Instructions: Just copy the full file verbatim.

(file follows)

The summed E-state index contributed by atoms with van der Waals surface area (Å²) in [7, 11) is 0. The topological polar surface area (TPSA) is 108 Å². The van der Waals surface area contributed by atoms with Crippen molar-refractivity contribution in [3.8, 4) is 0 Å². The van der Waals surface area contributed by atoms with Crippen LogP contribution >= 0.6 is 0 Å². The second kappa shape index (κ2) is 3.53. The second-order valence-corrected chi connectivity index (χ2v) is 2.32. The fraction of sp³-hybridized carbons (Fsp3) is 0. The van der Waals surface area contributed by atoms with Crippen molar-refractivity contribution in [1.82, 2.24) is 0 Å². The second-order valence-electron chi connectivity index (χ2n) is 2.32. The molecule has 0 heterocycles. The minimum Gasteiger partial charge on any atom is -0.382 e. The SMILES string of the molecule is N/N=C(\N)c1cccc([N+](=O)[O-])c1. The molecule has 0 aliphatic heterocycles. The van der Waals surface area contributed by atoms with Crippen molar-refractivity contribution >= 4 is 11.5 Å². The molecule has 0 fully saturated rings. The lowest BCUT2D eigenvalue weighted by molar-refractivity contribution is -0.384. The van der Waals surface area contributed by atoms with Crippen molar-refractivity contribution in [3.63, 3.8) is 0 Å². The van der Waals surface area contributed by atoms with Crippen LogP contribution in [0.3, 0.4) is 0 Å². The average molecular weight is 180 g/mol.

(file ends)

The summed E-state index contributed by atoms with van der Waals surface area (Å²) in [7, 11) is 0. The topological polar surface area (TPSA) is 108 Å². The van der Waals surface area contributed by atoms with Crippen molar-refractivity contribution in [3.8, 4) is 0 Å². The van der Waals surface area contributed by atoms with Crippen LogP contribution >= 0.6 is 0 Å². The second kappa shape index (κ2) is 3.53. The second-order valence-corrected chi connectivity index (χ2v) is 2.32. The fraction of sp³-hybridized carbons (Fsp3) is 0. The van der Waals surface area contributed by atoms with Crippen molar-refractivity contribution in [1.82, 2.24) is 0 Å². The second-order valence-electron chi connectivity index (χ2n) is 2.32. The molecule has 0 heterocycles. The minimum Gasteiger partial charge on any atom is -0.382 e. The SMILES string of the molecule is N/N=C(\N)c1cccc([N+](=O)[O-])c1. The molecule has 0 aliphatic heterocycles. The van der Waals surface area contributed by atoms with Crippen molar-refractivity contribution >= 4 is 11.5 Å². The molecule has 0 fully saturated rings. The lowest BCUT2D eigenvalue weighted by molar-refractivity contribution is -0.384. The van der Waals surface area contributed by atoms with Crippen molar-refractivity contribution in [3.63, 3.8) is 0 Å². The van der Waals surface area contributed by atoms with Crippen LogP contribution in [0.3, 0.4) is 0 Å². The average molecular weight is 180 g/mol.